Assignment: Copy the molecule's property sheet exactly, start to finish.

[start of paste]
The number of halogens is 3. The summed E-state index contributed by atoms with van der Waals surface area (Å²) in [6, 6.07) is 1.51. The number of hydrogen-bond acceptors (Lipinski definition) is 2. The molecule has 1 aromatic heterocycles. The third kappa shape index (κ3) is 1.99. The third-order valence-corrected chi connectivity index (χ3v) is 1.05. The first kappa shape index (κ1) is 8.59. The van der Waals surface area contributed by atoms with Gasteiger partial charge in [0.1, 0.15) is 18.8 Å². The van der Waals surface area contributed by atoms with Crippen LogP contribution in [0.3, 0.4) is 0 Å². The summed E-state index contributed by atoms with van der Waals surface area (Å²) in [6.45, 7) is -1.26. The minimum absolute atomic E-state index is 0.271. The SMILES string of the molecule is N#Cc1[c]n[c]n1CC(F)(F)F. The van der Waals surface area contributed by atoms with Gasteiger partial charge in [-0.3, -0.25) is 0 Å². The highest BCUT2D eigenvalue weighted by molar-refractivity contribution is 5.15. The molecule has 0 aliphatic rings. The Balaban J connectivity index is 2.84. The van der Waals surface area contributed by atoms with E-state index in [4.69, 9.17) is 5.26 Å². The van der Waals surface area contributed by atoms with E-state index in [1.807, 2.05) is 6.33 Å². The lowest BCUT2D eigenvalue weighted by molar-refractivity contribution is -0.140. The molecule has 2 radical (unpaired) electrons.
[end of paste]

The number of halogens is 3. The summed E-state index contributed by atoms with van der Waals surface area (Å²) in [6, 6.07) is 1.51. The number of hydrogen-bond acceptors (Lipinski definition) is 2. The molecule has 1 aromatic heterocycles. The third kappa shape index (κ3) is 1.99. The third-order valence-corrected chi connectivity index (χ3v) is 1.05. The first kappa shape index (κ1) is 8.59. The van der Waals surface area contributed by atoms with Gasteiger partial charge in [0.1, 0.15) is 18.8 Å². The van der Waals surface area contributed by atoms with Crippen LogP contribution in [0.3, 0.4) is 0 Å². The summed E-state index contributed by atoms with van der Waals surface area (Å²) in [6.45, 7) is -1.26. The minimum absolute atomic E-state index is 0.271. The SMILES string of the molecule is N#Cc1[c]n[c]n1CC(F)(F)F. The van der Waals surface area contributed by atoms with Gasteiger partial charge in [-0.3, -0.25) is 0 Å². The highest BCUT2D eigenvalue weighted by molar-refractivity contribution is 5.15. The molecule has 0 aliphatic rings. The Balaban J connectivity index is 2.84. The van der Waals surface area contributed by atoms with E-state index in [4.69, 9.17) is 5.26 Å². The van der Waals surface area contributed by atoms with E-state index in [1.807, 2.05) is 6.33 Å². The lowest BCUT2D eigenvalue weighted by molar-refractivity contribution is -0.140. The molecule has 2 radical (unpaired) electrons.